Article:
Antonio Sanchez has one of the most coveted seats in the jazz house at the moment; on the drum stool in Pat Metheny’s Unity Band alongside Chris Potter and Ben Williams (and Pat of course). He has been touring and recording with Pat for many years now, and has also found himself on dates with Chick Corea, Gary Burton and the late Michael Brecker. After attending Berklee for 4 years, he continued his studies with a Masters in Jazz Improvisation at The New England Conservatory of Music in Boston, and eventually moved on to New York City where he resides today (there is a pattern emerging here).
He has some interesting things to say about over-doing it in the practice room:
How many days a week on average do you practise?
As of late not that many because I’m so much on the road. After many years of practicing I felt like I need to stop and step back and take a close look at my playing.
I feel like when you practice too much you regurgitate licks and patterns more than being in the moment. I think when you are a creative jazz musician you can actually practice TOO much. I felt like I had too much technique and hand reflex that would sometimes override the creative side of my playing. I feel like I have less chops than before but I’m way more musical and creative and mature and “in the moment”.
What time of day do you normally practise, and for how long?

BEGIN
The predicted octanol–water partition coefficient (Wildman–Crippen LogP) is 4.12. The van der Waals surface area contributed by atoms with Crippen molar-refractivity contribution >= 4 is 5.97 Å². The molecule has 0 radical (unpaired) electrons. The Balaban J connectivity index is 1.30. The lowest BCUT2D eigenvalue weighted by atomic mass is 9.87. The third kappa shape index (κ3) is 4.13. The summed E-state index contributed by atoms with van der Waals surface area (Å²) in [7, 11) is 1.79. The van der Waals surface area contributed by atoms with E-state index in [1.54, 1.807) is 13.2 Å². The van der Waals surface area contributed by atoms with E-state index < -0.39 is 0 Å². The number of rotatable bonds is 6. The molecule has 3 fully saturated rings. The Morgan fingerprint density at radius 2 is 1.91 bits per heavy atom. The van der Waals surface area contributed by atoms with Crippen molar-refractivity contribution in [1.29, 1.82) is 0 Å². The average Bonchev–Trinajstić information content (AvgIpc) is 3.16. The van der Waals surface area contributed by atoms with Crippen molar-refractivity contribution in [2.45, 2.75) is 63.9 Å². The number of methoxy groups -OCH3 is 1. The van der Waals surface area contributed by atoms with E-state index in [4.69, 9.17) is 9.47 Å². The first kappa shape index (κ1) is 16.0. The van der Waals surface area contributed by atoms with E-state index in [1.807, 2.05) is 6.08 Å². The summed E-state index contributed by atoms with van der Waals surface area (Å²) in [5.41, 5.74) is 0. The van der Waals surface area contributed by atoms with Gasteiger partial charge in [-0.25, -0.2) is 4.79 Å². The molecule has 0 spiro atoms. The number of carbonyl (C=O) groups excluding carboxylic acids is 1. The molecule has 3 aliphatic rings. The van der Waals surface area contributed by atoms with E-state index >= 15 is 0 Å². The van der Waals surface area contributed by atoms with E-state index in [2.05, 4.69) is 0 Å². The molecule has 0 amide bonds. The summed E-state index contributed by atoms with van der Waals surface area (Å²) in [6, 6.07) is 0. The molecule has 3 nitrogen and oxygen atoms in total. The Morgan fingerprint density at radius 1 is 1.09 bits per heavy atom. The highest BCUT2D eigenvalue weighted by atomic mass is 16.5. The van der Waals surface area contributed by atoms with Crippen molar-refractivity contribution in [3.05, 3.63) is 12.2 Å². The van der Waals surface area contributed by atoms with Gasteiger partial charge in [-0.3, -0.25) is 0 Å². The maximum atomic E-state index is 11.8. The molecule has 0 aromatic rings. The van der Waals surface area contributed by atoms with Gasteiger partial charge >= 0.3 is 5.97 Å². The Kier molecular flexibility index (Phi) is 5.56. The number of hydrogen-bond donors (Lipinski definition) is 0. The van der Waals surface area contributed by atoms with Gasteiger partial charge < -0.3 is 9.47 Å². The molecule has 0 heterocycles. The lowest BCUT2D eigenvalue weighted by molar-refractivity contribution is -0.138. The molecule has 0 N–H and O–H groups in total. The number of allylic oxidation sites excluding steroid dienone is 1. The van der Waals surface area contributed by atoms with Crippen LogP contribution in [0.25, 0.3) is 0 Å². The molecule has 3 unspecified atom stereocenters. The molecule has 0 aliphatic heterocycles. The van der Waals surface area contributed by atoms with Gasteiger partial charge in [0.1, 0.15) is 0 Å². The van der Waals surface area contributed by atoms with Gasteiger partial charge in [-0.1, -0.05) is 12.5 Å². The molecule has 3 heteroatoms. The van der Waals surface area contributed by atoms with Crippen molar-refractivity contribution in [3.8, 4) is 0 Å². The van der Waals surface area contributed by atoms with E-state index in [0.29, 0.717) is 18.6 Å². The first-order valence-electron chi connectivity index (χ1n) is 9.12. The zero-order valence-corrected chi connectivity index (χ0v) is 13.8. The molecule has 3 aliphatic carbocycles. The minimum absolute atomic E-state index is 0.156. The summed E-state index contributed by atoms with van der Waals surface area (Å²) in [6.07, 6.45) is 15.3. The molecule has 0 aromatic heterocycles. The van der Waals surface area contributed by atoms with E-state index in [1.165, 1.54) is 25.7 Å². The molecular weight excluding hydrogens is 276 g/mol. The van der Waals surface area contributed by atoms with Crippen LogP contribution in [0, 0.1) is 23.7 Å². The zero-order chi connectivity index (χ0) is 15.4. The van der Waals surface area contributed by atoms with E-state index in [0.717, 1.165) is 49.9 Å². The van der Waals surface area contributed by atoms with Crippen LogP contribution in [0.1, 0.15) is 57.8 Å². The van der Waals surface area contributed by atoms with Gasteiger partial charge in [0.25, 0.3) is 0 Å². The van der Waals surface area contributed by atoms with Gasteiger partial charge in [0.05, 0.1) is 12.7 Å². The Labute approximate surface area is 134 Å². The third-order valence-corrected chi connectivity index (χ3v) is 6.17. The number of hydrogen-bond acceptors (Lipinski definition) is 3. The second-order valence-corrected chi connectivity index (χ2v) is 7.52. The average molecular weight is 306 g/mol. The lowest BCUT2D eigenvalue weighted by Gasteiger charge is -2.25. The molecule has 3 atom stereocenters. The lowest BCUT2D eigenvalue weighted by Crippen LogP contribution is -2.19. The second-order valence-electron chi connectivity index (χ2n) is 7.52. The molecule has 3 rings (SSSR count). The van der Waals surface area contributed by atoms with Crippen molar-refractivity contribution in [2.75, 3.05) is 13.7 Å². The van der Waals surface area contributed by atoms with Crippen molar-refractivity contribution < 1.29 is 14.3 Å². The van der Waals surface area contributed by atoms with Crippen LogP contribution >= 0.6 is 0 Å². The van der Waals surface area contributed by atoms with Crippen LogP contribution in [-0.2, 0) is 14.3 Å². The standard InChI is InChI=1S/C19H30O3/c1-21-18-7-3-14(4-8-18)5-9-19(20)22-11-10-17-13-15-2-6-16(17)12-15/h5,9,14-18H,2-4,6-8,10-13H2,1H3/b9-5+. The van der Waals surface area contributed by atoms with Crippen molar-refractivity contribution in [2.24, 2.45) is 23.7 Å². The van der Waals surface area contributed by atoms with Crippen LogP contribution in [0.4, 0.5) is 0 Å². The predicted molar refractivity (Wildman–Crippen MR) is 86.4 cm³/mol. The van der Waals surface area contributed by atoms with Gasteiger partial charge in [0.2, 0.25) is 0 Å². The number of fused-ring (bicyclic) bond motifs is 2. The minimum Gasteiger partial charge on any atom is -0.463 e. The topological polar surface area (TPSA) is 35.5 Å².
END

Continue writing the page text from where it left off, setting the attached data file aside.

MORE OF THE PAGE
Lately I just warm up before gigs by stretching for about 5 minutes.
What does a typical practice session consist of, does it vary at all, and how has it changed over the years?
I can tell you what I used to do when I was practicing a lot. I used to work on my weaknesses and spend little time on the stuff I knew already.
How has your current routine evolved to where it is now?
It has evolved into me being able to play at a high level without being able to practice so much and a lot of mental exercises.
Do you have any practice methods that you would deem unusual?
Not at all.
We mortals have to constantly remind ourselves that exemplary musicians like yourself are really human. It is clear that personal practising is only one part of the puzzle in eventually becoming accomplished on any instrument, but do you think that it has played a major role in helping you to get to where you are today?
Of course. Nothing comes easily for most of us. Me included. I practiced a lot for many years to get to where I am now.
Finally, do you have any words of advice for anyone who is trying to practise more productively and become a better musician?
Don’t waste time practicing stuff you already know. When one practices stuff that you don’t master yet is natural to feel unaccomplished and uncomfortable but that feeling is an important step towards growth and mastery. It’s a matter of how you channel and harness that feeling that will make you develop and evolve.
Thank you, Antonio.
The following video is one of my favourite performances of ‘Bright Size Life’, and the first time I heard/saw Antonio Sanchez doing his thing.